VGM of the Week: A Formidable Enemy Appears! (Lost Odyssey)

Friday, December 4th, 2015

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By


Kaim and Seth

I will never stop talking about how much I love Lost Odyssey; it is a criminally underrated and under-mentioned JRPG, and I’d say you do a disservice to the genre by not playing it. It is an odd duck, much like Blue Dragon and Tales of Vesperia, because it is a JRPG exclusive to the Xbox 360 (though other regions received Vesperia for the PS3, too), a console that did not sell particularly well in Japan. Though I’m one of those rare people that loves Final Fantasy XIII and its sequels passionately (and I’m sure I’ll explore this in future editorials), I understand why people refer to Lost Odyssey as “the real Final Fantasy XIII.” Not only does it feature traditional turn-based combat like the old Final Fantasy titles, but it’s also directed by Final Fantasy‘s father, Hinorobu Sakaguchi, and scored by the legendary Nobuo Uematsu, both of whom had already worked on Blue Dragon together. To say the score of Lost Odyssey is his magnum opus might be taking it a little too far, but I’d be willing to put a stake in that claim. The man has composed some pretty spectacular music over his illustrious career, from heart-pounding battle themes to tender, even tear-jerking character themes. Still, those found in Lost Odyssey, at times, eclipse all of them in terms of sheer emotion and scene-setting. The composition featured today is one of the boss battle themes from the game, and it is wonderfully over the top. Take a listen to “A Formidable Enemy Appears!”

Uematsu gets the ball rolling on this boss battle theme with a percussive bang. The orchestra sforzando pianos, then crescendos that same sustained note, just begging the listener to see what happens next. The low brass enters back into the fray, repeating a two-note phrase that continues for quite a long time and sustains the sinister character of the piece. Yes, there are evil monsters and wicked men you are fighting, and they’re not backing down! The strings and percussion quickly return and begin to build up more explicit tension before the introduction is over and the theme truly begins in full. The strings add a dire air to the struggle that is taking place against the boss, but the percussion serves a great undercurrent here, too. It is certainly more subtle than the low brass, which actually is kind of unusual. Listen also for the marimba instrumentation when the woodwinds take the melody of the theme early on around 40 seconds in–the percussion here is just splendid. A key change occurs and the instrumentation is even more frenzied, giving the sense that the battle is almost out of control or just that much more heated–the trumpets during the key change, with their staccato, syncopated rhythm.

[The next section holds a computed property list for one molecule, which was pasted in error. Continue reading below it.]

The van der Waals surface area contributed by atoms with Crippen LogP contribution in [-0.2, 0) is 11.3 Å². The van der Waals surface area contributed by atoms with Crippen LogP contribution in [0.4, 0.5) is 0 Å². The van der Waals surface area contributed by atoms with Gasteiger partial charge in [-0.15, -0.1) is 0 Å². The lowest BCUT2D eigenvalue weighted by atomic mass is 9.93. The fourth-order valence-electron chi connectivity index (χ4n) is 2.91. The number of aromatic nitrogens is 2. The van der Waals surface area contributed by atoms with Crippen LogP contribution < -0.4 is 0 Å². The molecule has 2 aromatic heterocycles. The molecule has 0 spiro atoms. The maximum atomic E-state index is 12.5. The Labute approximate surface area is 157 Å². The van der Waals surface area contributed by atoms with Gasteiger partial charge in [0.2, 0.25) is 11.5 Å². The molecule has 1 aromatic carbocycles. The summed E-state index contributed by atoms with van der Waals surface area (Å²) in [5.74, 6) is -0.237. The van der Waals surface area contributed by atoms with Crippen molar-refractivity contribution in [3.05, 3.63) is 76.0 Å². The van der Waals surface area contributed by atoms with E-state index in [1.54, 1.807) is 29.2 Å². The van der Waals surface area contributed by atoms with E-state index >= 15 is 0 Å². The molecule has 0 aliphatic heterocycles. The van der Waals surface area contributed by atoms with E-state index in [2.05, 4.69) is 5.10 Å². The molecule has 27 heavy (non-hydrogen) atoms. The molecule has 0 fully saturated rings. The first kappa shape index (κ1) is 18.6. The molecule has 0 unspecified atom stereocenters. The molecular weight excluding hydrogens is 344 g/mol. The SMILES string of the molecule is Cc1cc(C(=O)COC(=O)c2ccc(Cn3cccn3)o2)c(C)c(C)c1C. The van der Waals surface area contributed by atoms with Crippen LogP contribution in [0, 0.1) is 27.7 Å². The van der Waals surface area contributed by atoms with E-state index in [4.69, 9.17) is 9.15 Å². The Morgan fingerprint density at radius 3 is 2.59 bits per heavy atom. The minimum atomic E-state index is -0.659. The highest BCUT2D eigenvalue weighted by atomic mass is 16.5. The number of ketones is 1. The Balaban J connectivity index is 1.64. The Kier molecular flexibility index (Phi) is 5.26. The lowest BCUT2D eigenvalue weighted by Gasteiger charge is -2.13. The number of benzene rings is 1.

However, the “B” part of this track soon enters in which gives more of a relief and a hint of a more heroic resurgence. The low two-note phrase ceases and the sleigh bell percussion instead gives this “resurgence” a different, more laid back tone, as if the heroes were planning a counterattack of sorts. This builds up, too, though, to a spectacular climax of the piece. The tone of the piece shifts to a major key, and a gong plays a major role here with the brass. The woodwinds and strings offer a descending phrase while the brass responds with an ascending phrase as the gong crashes, as if the heroes are fighting back with a vengeance and causing the enemies to step back. This occurs twice before the most unusual, but simultaneously jaw-dropping, final notes play. A single trumpet offers the most jazzy, over-the-top trill I have ever heard in a piece of video game music, and that this is highlighted above the orchestra is absolutely wonderful. I don’t know why I love this so much, but I do.

Lost Odyssey artwork

So, if you couldn’t tell, I really, really love this boss theme. It is not an especially common track, usually relegated to story battles against human bosses, and that makes its appearance all the more special and fresh each time it plays. Uematsu keeps the energy pumping throughout the whole thing and never lets up, even in the lower energy “B” section. I hope my little interpretations of the music help you understand why I get so much out of it, and maybe help you enjoy it more as well. The rest of this soundtrack has similar spectacle in some of its offerings, but it is also unafraid to hit hard with a tear-jerking piano piece every once in a while. Much like my previous VGM of the Week for Kid Icarus: Uprising, I look forward to exploring more Lost Odyssey music in the future.

About Alexander Jones

Alexander Jones is a 24 year-old with a BA in History and has been gaming as far back as he can remember. Growing up, he was raised strictly on Nintendo consoles, but this fueled a passion for Japanese gaming and design. Though he does still have a soft spot for Nintendo, he has grown to love any developer and console with fun, enjoyable games. Some of his favorite games of all time include Ocarina of Time, Final Fantasy XIII, Chrono Trigger, and Katawa Shoujo.




  • Keichi Morisato

    i am playing the game RIGHT NOW! on disc three, the party has split up and i am playing as Jensen and Ming.

  • Andrew

    Just wanted to say that I couldn’t agree more. Lost Odyssey is my favorite JRPG of all time (sorry Chrono Trigger & Lunar, I love you, too… just not quite as much) and Tales of Vesperia is, by leaps and bounds, the best Tales game (and I’ve played them all) as well as fantastic in it’s own right. And while Blue Dragon didn’t break any new ground to speak of, I found it delightful and fun. Here’s hoping all 3 eventually get covered with the Xbox One backward compatibility program, as then – and only then – will I upgrade.

    Returning to the subject of VGM specifically, Lost Odyssey is – for my money – one of Uematsu’s greatest works.